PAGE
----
Discussion in 'Professionally Qualified, RAMC and QARANC' started by BFG 9000, Feb 10, 2004.

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  1. Greetings all you medical types....

    Would anyone be able to give me a description (or failing that, a good on-line reference) as to how common painkillers actually work.

    What exactly do they do to the body/brain?


  2. ViroBono

    ViroBono LE Moderator

    There are many different types of medication, which work in different ways. Do you have a specific painkiller in mind?
  3. Ventress

    Ventress LE Moderator

    They stop the pain from hurting.
  4. I was thinking of the over the counter type,

    Asprin, Paracetamol, Ibuprofen (I know this is an anti inflammatory).


  5. its very technical and im afraid that i cant tell you because you wouldnt understand the big words.

    ( might help)
  6. BFG, If you're still interested here is some stuff on Painkillers. I have kept it to the basics but am happy to expand if you need more info.


    Inflammation is the body's 'defence mechanism' against injury of any kind eg infection, allergic reaction, trauma etc. There are a number of things that occur when the inflammatory response is triggered and one of these is pain. This is due to the stimulation of pain nerves by a number of natural chemicals that are released as a result of trauma/infection etc.

    Anti-Inflammatory Drugs

    These have the capacity to dampen down the symptoms associated with acute inflammation (local heat, redness and swelling). They include Non- Steroidal Ant-Inflammatory Drugs (NSAIDs), certain steroids and other more 'specialist' types of drugs that influence an underlying disease process. I'll just cover the NSAIDs here.


    eg Aspirin (Disprin)
    Ibuprofen (Brufen, Nurofen, Cuprofen)
    Diclofenac (Voltarol, Diclomax)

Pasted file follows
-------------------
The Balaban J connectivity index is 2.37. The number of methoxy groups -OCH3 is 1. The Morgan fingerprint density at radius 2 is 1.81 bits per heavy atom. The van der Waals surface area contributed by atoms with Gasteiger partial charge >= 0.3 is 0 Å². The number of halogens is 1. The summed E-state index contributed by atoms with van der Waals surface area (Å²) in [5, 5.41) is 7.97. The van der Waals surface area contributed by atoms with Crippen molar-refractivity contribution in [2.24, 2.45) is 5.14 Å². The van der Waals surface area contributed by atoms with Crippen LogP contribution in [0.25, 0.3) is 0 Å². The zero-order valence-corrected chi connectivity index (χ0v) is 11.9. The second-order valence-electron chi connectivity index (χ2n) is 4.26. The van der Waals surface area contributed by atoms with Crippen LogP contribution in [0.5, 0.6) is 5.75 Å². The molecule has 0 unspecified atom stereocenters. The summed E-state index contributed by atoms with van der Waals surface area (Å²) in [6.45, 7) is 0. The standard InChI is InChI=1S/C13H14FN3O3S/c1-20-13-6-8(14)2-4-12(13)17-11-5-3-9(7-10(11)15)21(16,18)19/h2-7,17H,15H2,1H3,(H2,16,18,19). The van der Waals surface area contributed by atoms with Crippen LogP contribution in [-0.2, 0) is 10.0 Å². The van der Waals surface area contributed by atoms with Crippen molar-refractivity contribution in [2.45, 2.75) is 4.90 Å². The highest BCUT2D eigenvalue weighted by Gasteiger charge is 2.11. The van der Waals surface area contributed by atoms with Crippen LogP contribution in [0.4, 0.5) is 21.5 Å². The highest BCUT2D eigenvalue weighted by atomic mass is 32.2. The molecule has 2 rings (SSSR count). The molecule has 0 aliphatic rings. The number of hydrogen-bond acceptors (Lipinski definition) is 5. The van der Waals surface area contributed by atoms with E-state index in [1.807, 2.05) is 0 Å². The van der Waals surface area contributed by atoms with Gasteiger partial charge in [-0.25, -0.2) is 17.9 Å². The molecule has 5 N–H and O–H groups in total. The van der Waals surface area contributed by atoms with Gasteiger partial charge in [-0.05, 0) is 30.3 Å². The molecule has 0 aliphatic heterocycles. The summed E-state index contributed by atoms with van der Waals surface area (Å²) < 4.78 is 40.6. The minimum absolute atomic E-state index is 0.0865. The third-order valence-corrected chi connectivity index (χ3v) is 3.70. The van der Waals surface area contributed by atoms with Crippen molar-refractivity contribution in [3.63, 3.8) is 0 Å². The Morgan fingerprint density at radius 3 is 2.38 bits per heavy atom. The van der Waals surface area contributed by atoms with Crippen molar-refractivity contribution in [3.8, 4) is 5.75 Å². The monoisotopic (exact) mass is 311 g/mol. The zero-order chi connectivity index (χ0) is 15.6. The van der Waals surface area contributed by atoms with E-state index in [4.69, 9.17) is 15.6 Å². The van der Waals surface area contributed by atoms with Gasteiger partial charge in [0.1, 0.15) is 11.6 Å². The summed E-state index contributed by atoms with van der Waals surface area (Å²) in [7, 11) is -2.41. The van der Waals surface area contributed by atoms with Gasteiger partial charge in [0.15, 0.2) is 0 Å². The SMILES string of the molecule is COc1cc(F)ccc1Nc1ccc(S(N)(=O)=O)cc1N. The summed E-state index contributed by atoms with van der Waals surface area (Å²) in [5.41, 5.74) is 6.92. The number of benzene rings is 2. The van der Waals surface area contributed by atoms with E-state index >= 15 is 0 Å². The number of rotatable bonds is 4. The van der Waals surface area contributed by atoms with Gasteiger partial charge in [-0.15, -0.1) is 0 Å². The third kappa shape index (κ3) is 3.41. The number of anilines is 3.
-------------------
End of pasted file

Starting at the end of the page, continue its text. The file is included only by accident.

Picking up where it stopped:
In simple terms a) Infection/trauma occurs
    b) Chemical A is released
    c) This interacts with an enzyme (cyclo-oxygenase)
    d) This interaction results in the release of a series of chemicals (Let's call them 'B-G etc')
    e) These chemicals cause the processes associated with inflammation including pain.

    The NSAIDS block the enzyme and so stop the release of the chemicals B-G, consequently reducing pain. The trouble is - that some of these chemicals are quite useful in their own right. Two are particularly important. One that protects the lining of the stomach and the second that keeps the airways open in the event of an asthma attack. Because NSAIDS block them, the drugs are not usually recommended in patients with stomach ulcers or asthmatics.

    Aspirin has an additional effect as it also reduces blood clotting

    Side effects of NSAIDs are largely due to the effects of blocking production of the chemicals B-G.


    This works in a different way but last time I looked there was no definite 'method of action' although a few theories. In essence it has a central effect, that is it works more directly at the brain level, and damps down the pain. This central effect goes some way to explaining the effect it has at reducing temperatures in fevers etc.

    Let me know if you want more detail on anything or if you need more info on other types of drugs.

  7. Thanks Jez,

    That's just what I was looking for.

    It also explains why I've often been prescribed Zantac & Ibuprofen together.


  8. BFG everything that comes over the counter from a pharmacy should have a petient infromation leaflet with it. If not sure about any drugs ask the perscribing doctor and you can also ask the pharmacist.
  9. Try Homeopathic ARNICA 6c or 30c